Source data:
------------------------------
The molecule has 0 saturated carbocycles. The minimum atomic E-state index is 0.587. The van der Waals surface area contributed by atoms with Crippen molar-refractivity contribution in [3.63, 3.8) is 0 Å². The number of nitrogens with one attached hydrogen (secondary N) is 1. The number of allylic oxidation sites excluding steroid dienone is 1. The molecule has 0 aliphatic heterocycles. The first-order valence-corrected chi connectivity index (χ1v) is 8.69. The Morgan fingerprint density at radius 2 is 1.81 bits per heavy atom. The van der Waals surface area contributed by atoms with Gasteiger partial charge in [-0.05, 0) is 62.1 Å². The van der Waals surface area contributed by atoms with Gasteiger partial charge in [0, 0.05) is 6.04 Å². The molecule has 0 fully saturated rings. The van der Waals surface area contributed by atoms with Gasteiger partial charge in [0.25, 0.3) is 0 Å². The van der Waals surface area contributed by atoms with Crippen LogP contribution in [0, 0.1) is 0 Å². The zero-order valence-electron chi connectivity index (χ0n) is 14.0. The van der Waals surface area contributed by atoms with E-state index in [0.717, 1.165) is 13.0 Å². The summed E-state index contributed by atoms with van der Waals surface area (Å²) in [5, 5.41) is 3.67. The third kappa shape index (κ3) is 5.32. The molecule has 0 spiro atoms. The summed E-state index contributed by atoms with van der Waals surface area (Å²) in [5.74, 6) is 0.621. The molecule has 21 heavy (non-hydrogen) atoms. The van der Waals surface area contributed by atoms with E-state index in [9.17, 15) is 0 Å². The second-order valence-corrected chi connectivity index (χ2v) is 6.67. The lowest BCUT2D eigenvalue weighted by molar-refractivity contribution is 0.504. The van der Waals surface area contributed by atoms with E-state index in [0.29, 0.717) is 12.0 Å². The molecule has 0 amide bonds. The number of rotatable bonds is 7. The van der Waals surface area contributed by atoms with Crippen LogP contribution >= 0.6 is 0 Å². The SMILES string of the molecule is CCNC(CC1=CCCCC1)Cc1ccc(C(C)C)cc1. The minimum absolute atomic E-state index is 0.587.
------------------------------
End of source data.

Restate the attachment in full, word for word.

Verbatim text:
The molecule has 0 saturated carbocycles. The minimum atomic E-state index is 0.587. The van der Waals surface area contributed by atoms with Crippen molar-refractivity contribution in [3.63, 3.8) is 0 Å². The number of nitrogens with one attached hydrogen (secondary N) is 1. The number of allylic oxidation sites excluding steroid dienone is 1. The molecule has 0 aliphatic heterocycles. The first-order valence-corrected chi connectivity index (χ1v) is 8.69. The Morgan fingerprint density at radius 2 is 1.81 bits per heavy atom. The van der Waals surface area contributed by atoms with Gasteiger partial charge in [-0.05, 0) is 62.1 Å². The van der Waals surface area contributed by atoms with Gasteiger partial charge in [0, 0.05) is 6.04 Å². The molecule has 0 fully saturated rings. The van der Waals surface area contributed by atoms with Gasteiger partial charge in [0.25, 0.3) is 0 Å². The van der Waals surface area contributed by atoms with Crippen LogP contribution in [0, 0.1) is 0 Å². The zero-order valence-electron chi connectivity index (χ0n) is 14.0. The van der Waals surface area contributed by atoms with E-state index in [0.717, 1.165) is 13.0 Å². The summed E-state index contributed by atoms with van der Waals surface area (Å²) in [5, 5.41) is 3.67. The third kappa shape index (κ3) is 5.32. The molecule has 0 spiro atoms. The summed E-state index contributed by atoms with van der Waals surface area (Å²) in [5.74, 6) is 0.621. The molecule has 21 heavy (non-hydrogen) atoms. The van der Waals surface area contributed by atoms with E-state index in [9.17, 15) is 0 Å². The second-order valence-corrected chi connectivity index (χ2v) is 6.67. The lowest BCUT2D eigenvalue weighted by molar-refractivity contribution is 0.504. The van der Waals surface area contributed by atoms with E-state index in [0.29, 0.717) is 12.0 Å². The molecule has 0 amide bonds. The number of rotatable bonds is 7. The van der Waals surface area contributed by atoms with Crippen LogP contribution >= 0.6 is 0 Å². The SMILES string of the molecule is CCNC(CC1=CCCCC1)Cc1ccc(C(C)C)cc1. The minimum absolute atomic E-state index is 0.587.